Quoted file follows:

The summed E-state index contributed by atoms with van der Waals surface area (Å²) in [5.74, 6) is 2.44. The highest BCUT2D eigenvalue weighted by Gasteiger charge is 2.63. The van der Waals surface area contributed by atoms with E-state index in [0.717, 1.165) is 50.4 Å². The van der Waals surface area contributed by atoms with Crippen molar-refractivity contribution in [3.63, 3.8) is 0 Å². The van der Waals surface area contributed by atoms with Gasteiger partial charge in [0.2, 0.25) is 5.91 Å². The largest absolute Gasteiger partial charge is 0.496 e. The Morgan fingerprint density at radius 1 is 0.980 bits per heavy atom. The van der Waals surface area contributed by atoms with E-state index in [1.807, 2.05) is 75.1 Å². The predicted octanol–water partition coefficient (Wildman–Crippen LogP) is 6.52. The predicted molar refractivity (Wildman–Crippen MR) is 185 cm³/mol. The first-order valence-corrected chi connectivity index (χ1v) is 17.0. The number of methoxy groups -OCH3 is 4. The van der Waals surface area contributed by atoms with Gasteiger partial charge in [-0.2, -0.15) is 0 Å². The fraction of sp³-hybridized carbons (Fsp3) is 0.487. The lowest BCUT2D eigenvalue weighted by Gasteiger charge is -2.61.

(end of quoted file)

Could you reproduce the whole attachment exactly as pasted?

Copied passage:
The summed E-state index contributed by atoms with van der Waals surface area (Å²) in [5.74, 6) is 2.44. The highest BCUT2D eigenvalue weighted by Gasteiger charge is 2.63. The van der Waals surface area contributed by atoms with E-state index in [0.717, 1.165) is 50.4 Å². The van der Waals surface area contributed by atoms with Crippen molar-refractivity contribution in [3.63, 3.8) is 0 Å². The van der Waals surface area contributed by atoms with Gasteiger partial charge in [0.2, 0.25) is 5.91 Å². The largest absolute Gasteiger partial charge is 0.496 e. The Morgan fingerprint density at radius 1 is 0.980 bits per heavy atom. The van der Waals surface area contributed by atoms with E-state index in [1.807, 2.05) is 75.1 Å². The predicted octanol–water partition coefficient (Wildman–Crippen LogP) is 6.52. The predicted molar refractivity (Wildman–Crippen MR) is 185 cm³/mol. The first-order valence-corrected chi connectivity index (χ1v) is 17.0. The number of methoxy groups -OCH3 is 4. The van der Waals surface area contributed by atoms with Gasteiger partial charge in [-0.2, -0.15) is 0 Å². The fraction of sp³-hybridized carbons (Fsp3) is 0.487. The lowest BCUT2D eigenvalue weighted by Gasteiger charge is -2.61.